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Insurance claim via freeholder what are my rights here ?


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Writing on behalf of a friend who owns a ground floor flat in a purpose built block, there is an issue with raw sewage anytime there is a blockage in the system. All the waste from the flats above end up at my friend's flat.

the situation has got him worried and traumatised. Whenever it happens the entire floor is flooded with raw sewage and the bathroom literally returns sewage via the sink and bath, I advised him to get in touch with the freeholders and MP to make a complaint, it happened just before Xmas last year and this time around he called the emergency line the freeholder provided, sadly as a tenant is living at the property it complicates matters, the tenant is pregnant and decided to clean the flat rather than temporary accommodation in an hotel that was offered.

 

The freeholders asked for a claim to be made, the loss adjusters came around and offered to lift off the laminate and dry the subfloor which is concrete.

My friend is worried that if the entire laminate is removed they will definitely get damaged and he doesn't have spares, he prefers a pay off based on cost of replacing the floor in the affected areas that the insurance company identified, the hallway and one room only. He wants to refurbish the flat in 2 years and use the opportunity to have LVT installed everywhere, the insurance company aren't keen to pay a settlement and my friend wants to know his rights in a case like this because he sees no point in replacing a hallway and a room when the entire 3 bed flat has had sewage overflowing twice in 3 years.

 

Thanks in advance

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Sounds like a drainage report is required to identify the problem and carry out any works required, to stop this from happening again.  The drainage installed may be inadequate or be damaged.  Pointless having work done to flooring, unless there is confidence the drainage system is in perfect working order.

 

In regard to the claim, the Insurers should pay out for the monetary value of the repairs/replacement of items that were damaged.  The Insurers will obtain repairs/replacement at a cost below what is generally available, so the amount may be less than any quotes your firiend might obtain.

 

 

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Thanks for this, we are pursuing the 2 fronts. Fixing the underlying issue and having the floor situation resolved. Now, the insurers are keen on sending thier folks in. It complicates matters as the tenant doesn't want works at the moment, but at the same time the issue does need to be resolved. How can we draft a letter informing the insurers that we want a settlement rather than repairs.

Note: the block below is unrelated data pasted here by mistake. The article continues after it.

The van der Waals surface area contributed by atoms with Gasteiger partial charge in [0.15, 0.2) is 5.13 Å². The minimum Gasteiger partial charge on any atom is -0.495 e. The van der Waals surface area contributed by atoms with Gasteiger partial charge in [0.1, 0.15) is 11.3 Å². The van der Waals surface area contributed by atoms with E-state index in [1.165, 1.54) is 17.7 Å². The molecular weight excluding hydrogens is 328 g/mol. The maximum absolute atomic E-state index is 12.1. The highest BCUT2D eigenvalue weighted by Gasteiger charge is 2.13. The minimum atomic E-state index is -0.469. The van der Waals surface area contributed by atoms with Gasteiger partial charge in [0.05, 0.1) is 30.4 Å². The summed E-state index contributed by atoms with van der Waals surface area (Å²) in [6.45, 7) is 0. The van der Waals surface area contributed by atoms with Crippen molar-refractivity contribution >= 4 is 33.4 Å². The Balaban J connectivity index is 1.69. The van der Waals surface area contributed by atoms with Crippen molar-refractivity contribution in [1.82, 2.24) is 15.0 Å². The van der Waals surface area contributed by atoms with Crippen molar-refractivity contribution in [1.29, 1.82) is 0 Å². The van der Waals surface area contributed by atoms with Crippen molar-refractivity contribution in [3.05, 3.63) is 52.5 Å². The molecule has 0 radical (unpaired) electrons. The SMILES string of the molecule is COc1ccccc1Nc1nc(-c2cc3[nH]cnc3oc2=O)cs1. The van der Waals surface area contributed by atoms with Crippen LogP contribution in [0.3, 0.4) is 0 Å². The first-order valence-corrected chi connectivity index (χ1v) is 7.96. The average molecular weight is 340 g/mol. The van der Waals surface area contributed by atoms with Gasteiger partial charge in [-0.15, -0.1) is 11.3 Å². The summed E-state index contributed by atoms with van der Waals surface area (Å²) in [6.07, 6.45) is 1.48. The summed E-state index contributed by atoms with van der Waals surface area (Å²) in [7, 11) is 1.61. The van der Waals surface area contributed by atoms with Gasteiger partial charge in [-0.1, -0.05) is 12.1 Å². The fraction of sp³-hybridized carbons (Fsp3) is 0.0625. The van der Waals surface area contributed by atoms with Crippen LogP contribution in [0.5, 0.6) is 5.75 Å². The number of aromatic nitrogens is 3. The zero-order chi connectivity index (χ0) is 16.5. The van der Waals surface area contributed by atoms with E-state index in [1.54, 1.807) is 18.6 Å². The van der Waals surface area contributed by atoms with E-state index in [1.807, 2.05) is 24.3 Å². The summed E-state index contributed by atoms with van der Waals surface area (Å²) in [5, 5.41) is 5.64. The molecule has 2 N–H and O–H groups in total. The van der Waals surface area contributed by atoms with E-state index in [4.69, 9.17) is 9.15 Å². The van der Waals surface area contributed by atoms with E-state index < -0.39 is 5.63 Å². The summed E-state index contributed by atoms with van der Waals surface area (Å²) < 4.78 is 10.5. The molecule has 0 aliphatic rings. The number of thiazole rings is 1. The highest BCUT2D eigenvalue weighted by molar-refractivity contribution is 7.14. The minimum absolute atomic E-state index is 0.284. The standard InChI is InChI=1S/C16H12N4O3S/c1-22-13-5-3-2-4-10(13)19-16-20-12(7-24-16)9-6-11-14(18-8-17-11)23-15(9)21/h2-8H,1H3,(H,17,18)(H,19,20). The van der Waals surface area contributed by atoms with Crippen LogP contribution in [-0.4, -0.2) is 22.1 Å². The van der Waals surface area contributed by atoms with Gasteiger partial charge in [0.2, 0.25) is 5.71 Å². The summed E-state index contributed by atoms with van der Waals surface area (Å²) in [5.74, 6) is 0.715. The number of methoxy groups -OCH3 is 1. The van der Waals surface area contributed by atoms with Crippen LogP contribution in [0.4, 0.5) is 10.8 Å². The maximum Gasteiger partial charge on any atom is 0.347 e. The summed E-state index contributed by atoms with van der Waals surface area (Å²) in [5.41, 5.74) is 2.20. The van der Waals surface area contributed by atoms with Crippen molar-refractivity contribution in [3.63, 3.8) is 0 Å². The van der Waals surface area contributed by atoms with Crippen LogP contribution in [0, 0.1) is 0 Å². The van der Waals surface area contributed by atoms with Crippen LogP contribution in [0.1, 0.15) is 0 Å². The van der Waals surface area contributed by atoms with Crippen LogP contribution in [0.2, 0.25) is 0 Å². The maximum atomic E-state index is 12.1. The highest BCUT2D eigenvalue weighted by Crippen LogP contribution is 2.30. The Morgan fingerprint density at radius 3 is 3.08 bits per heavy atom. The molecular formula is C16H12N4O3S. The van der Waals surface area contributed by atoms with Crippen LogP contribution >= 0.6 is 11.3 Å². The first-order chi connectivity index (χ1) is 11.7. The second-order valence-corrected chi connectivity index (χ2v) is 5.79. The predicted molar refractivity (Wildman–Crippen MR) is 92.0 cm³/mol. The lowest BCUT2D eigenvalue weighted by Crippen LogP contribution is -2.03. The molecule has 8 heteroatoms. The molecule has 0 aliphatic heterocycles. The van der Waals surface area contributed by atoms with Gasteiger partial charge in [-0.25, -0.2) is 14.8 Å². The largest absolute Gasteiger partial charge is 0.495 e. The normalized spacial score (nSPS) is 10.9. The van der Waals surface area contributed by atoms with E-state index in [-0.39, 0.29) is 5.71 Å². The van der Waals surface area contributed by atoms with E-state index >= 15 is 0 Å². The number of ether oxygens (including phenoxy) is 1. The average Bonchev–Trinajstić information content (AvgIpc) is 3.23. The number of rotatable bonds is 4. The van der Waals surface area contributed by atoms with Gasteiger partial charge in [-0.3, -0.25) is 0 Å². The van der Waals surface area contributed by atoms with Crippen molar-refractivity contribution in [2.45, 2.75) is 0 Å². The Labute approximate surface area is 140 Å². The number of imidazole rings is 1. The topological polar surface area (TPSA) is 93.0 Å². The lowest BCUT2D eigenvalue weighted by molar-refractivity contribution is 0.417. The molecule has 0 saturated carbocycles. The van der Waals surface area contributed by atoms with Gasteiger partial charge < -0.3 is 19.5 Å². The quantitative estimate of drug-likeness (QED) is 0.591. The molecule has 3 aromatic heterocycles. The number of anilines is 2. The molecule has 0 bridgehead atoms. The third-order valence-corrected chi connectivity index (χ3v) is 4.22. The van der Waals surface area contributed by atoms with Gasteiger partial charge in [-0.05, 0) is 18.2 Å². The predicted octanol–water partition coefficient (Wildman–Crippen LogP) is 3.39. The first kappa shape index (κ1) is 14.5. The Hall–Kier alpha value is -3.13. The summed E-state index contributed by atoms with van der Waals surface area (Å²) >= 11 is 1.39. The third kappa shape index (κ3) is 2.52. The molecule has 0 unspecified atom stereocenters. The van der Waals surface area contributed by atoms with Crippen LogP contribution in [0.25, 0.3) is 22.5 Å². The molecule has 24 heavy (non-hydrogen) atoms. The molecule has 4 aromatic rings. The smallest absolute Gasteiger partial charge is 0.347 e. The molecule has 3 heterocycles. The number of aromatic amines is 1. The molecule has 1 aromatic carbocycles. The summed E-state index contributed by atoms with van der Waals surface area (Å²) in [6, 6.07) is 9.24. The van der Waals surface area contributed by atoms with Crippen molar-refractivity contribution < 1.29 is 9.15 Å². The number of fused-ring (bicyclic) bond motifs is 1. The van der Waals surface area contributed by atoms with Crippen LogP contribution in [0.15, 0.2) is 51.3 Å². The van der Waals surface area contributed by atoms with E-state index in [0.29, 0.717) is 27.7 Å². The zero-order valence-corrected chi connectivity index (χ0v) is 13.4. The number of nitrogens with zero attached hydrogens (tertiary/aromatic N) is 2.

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13 minutes ago, mantis shrimp said:

Your friend should take a sensible attitude. This is clearly something that needs to be remedied. It may well also affect others in the block. 

I do not understand this.

He is not against the issue being resolved, he just doesn't want the floors removed in a tenanted property knowing fully well that the laminate will disintegrate once taken out and he has no spares.

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5 minutes ago, mantis shrimp said:

So he IS against the problem being fixed. 

Not that I am aware of, the removal of the floor has nothing to do with fixing the underlying problem. They are 2 separate things, for the freeholder to fix the underlying issue with foul sewage disposal the floor doesn't need to be taken out. My friends floor was damaged as a result of sewage ingress the last time the issue raised its ugly head.

 

He just wants to fix his floor at his own time when the tenant moves out/is evicted, and not whilst the tenant is staying there, hence the reason why he prefers a payoff for the affected areas so that he can replace it at a later date.

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normally if a property is tenanted and there is an issue which causes the tenant not being able to occupy it for a temporary period, the landlord will have Insurance to cover the costs of needing to find the tenant alternative accommodation.

 

I can totally understand your friends thought process and if they believe it is easier to just ask the Insurers for a cash settlement, they should do as follows.   1) get 2 quotes to cover the costs of the works that need doing 2) send the quotes to the Insurers explaining the circumstances, that the current tenancy is expected to end within x period and it is the intention to carry out works to the property. 3) as the property is tenanted,  there is a requirement to both minimise any inconvenience to the tenant and also keep the costs/works to a minimum required.

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1 hour ago, unclebulgaria67 said:

normally if a property is tenanted and there is an issue which causes the tenant not being able to occupy it for a temporary period, the landlord will have Insurance to cover the costs of needing to find the tenant alternative accommodation.

 

I can totally understand your friends thought process and if they believe it is easier to just ask the Insurers for a cash settlement, they should do as follows.   1) get 2 quotes to cover the costs of the works that need doing 2) send the quotes to the Insurers explaining the circumstances, that the current tenancy is expected to end within x period and it is the intention to carry out works to the property. 3) as the property is tenanted,  there is a requirement to both minimise any inconvenience to the tenant and also keep the costs/works to a minimum required.

Thanks for this, I will inform him.

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